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Submitted by:​ ​Hugo Pinto, ​Justin Cordero, Gabriel

Columna, and Bleston Mercado

Submitted to:​ Ms. Valinho
Date:​ June 10, 2016
Course Code:​ SNC2D2-02
Procedure Questions

10. The circulatory blood vessels are close to the digestive organs that absorb the nutrients
and substances, like the small intestine and the large intestine. The blood vessels are there so
that once the small intestine and large intestine diffuse the nutrients from the food, the blood
vessels pick up the nutrients and substances and the blood transports that to the rest of the
frog's body so the cells are supplied with the things they need to survive and function.

11a) The surface inside the frog's stomach is rigid and it looks like as if bones were wielded to
the walls of the stomach.

b) The small intestine is really small in diameter compared to the large intestine but the
small intestine is much more longer than the large intestine when compared by length.

c) The frog's heart is different than a human heart because a frog's heart is the same size
and is symmetrical while in a human heart, the left side is larger than the right. Also, a frog's
heart has only one ventricle while a human heart has two ventricles.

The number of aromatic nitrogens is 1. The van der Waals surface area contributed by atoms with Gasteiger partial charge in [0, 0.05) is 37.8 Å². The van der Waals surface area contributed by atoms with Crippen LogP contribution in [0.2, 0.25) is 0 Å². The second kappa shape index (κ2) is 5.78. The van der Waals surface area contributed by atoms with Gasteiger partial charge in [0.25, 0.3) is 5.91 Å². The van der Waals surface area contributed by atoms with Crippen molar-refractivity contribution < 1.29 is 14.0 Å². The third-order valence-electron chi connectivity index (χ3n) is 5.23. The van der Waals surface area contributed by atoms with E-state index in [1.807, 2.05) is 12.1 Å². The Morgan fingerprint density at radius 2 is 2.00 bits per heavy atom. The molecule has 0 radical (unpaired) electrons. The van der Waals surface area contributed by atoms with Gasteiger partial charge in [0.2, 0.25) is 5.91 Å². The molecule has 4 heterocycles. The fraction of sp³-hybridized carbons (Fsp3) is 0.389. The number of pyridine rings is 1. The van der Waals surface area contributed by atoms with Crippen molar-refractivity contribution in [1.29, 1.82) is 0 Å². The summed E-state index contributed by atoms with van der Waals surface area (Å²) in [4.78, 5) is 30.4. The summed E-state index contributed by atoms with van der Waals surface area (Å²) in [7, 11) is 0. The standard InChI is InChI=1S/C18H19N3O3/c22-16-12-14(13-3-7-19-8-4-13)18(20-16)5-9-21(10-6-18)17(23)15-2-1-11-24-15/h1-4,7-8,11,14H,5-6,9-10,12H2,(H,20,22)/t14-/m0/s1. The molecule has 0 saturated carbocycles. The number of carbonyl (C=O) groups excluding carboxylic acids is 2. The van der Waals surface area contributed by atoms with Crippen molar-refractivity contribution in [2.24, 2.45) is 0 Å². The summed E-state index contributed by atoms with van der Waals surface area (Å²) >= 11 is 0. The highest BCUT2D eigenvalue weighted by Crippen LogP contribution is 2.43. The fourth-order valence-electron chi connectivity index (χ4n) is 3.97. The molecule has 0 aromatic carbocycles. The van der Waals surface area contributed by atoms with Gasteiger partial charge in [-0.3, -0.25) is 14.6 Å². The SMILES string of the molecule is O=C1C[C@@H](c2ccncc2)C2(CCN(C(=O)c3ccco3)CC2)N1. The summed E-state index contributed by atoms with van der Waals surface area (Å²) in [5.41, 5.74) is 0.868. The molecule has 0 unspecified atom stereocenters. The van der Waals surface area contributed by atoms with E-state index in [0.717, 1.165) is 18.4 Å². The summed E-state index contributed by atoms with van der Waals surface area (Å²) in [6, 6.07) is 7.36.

What Did You Find Out?

1. a) Muscle Tissue, Epithelial Tissue

b) Liver, Stomach

c) Digestive System, Respiratory System

2. a)

Frog eats insect Insect flows down the esophagus

2. b) When the insect enters the frog's mouth it is swallowed immediately because the frog is
incapable of chewing due to the lack of teeth. Once the insect passes through the esophagus, it
is digested and broken down within the frog’s stomach. After being broken down in the stomach,
the digested insect enters the small intestine to have all of its nutrients absorbed. Then it enters
the large intestine to have all the water absorbed. Finally, the remains of the digested insect is
considered waste and is excreted through the frog’s anus.

3. a) When the frog absorbs nutrients from whatever insect, or small animal it eats via the
small intestine, it is then that the nutrients enter the circulatory system.Upon entering the
circulatory system, the nutrients flow through the blood and are then sent to the muscles that
require it, such as the frogs legs, to provide the energy the frog requires.

b) The interaction between the two systems are mandatory for the frogs survival because if
the nutrients absorbed through the digestive system don’t enter the circulatory system, then the
nutrients will never be able to go to the muscles that require it for the frog to be able to function.
If the frog is incapable of utilizing its body due to the lack of energy then it is inevitable that the
frog will die.

4. My group and I think that all animals should be loved and cared for like every other
creature created by God but if a student wanted to learn the organ system of a living organism it
will be more beneficial to learn off of a real animal because it comes along with the reality of